Characteristics Affecting Wernicke's Aphasia

Amazing Essays
INSTRUCTIONS:
I. Please be sure to put your last name (and first initial, if someone shares your last name) in the name of the file you upload, as well as on each page of your responses.
II. The exam is worth 100 points. Points assigned for individual questions are included below.
III. This final exam is to be your own work, no help from or collaboration with anyone else. Please use your own words to express your original thoughts, and reasoning when you respond to questions. If you cite sources for your answer, please use APA 6th formatting for both in-text citations and references.
IV. Please keep your answers to one page maximum. Please format the paper in the following way: 11-point font, 1” margins all around, single spaced, name
…show more content…
Identified as Brodmann’s area 22.
Type: Fluent
Severity: Deficits in comprehension, repetition, and naming.
Other Characteristics: Speech is characterized by phonemic and semantic paraphasias and neologisms, or jargon aphasia. Patients are often unaware of their language disorder. Reading and writing are also impaired (Papathanasiou & Coppens, 2017).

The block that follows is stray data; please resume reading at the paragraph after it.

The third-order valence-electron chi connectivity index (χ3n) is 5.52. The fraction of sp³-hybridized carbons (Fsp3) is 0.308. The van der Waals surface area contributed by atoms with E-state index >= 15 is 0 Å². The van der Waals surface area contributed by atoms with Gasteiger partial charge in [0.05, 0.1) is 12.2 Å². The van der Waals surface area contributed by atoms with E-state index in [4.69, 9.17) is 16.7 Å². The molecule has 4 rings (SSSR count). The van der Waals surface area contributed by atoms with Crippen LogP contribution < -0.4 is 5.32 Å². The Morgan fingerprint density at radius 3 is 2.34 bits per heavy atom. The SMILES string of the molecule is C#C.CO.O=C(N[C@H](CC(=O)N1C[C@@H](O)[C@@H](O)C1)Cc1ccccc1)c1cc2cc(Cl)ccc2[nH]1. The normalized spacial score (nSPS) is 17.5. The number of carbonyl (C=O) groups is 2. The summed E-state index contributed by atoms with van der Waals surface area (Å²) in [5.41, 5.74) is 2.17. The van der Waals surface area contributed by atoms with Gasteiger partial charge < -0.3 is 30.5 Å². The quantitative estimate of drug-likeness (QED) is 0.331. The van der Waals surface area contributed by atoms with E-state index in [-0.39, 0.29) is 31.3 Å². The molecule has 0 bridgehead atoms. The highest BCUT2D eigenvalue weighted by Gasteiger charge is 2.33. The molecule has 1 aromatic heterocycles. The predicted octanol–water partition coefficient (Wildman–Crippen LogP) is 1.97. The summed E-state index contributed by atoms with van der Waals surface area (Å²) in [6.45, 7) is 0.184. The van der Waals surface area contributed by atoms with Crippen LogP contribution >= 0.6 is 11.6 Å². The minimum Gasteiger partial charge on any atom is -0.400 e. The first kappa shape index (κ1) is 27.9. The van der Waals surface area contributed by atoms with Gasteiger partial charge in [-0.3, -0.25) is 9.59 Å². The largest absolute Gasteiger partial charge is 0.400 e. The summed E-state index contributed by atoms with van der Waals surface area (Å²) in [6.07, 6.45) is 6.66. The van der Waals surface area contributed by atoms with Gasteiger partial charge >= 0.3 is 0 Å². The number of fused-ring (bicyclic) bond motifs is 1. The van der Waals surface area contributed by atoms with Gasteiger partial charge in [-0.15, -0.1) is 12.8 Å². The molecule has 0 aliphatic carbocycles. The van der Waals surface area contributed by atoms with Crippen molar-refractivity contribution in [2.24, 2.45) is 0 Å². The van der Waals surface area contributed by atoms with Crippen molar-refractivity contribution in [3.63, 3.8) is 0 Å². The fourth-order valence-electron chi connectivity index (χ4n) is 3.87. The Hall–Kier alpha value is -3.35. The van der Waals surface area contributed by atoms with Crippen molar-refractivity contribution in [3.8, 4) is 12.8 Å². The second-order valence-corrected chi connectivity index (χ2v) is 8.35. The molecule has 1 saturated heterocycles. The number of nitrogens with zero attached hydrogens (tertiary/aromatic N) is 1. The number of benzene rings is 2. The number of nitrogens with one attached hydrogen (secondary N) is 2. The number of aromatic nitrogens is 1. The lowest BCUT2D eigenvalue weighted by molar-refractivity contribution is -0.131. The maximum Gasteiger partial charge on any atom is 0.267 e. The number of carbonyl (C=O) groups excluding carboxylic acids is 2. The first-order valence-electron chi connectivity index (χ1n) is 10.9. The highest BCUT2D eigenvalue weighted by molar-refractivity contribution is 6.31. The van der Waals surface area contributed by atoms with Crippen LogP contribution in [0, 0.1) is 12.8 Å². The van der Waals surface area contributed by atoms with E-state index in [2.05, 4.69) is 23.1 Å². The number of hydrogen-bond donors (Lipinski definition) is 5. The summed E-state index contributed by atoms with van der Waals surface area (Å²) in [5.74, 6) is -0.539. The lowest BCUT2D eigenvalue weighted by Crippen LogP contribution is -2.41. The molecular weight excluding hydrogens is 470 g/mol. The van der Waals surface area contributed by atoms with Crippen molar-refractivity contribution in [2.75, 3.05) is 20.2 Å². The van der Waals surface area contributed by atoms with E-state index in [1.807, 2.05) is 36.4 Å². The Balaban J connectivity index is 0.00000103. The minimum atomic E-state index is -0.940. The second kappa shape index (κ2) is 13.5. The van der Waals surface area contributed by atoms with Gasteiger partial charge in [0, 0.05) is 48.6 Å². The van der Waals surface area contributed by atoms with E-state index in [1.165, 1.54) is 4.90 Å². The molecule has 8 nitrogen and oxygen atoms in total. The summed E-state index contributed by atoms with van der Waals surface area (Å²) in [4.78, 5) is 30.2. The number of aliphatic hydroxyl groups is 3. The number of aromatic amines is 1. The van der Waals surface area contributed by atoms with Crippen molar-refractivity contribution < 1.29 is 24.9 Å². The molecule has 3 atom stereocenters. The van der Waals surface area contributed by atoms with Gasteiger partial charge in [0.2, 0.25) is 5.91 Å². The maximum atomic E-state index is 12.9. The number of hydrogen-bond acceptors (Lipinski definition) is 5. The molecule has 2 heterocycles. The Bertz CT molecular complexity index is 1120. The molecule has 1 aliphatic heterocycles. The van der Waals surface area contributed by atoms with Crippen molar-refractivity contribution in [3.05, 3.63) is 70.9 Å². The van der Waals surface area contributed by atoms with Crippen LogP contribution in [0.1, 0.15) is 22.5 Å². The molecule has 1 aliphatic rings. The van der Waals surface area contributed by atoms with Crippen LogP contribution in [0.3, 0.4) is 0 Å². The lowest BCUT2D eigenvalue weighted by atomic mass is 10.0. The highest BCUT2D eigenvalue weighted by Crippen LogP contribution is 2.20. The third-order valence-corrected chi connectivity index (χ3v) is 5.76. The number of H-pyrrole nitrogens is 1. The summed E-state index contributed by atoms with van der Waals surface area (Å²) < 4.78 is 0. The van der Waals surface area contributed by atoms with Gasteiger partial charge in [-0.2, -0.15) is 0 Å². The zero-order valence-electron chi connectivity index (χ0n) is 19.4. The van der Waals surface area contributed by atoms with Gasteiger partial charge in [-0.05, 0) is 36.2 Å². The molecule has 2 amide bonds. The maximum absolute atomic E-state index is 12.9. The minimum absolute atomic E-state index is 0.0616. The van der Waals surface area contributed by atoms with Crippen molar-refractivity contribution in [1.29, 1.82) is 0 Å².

Conduction Aphasia
Associated with lesions affecting the left temporal-parietal junction. It has been proposed that conduction aphasia results from damage to the insula, primary auditory cortex, and the supramarginal gyrus (Damasio, 1998).
Type: Fluent
Severity: Deficits in repetition and naming with preserved comprehension.
Other Characteristics: Speech is characterized by phonemic paraphasias, however, they are aware of their paraphasias and try to correct them. Reading aloud will result in semantic and phonemic paralexias (Papathanasiou & Coppens, 2017).
Transcortical Sensory
Associated with lesions affecting the parietal-occipital region (Adams et al.,

Related Documents

  • Decent Essays

    Title of Paper The title of the paper is centered on the first line of the third page and is in uppercase and lowercase letters. Do not italicize the title, bold it, or put it in quotes. The introductory paragraph begins on the line following the title of the paper. The entire paper, including the title page, abstract, body, and references, should be double-spaced. The before/after spacing should be set on zero and the margins should be one inch.…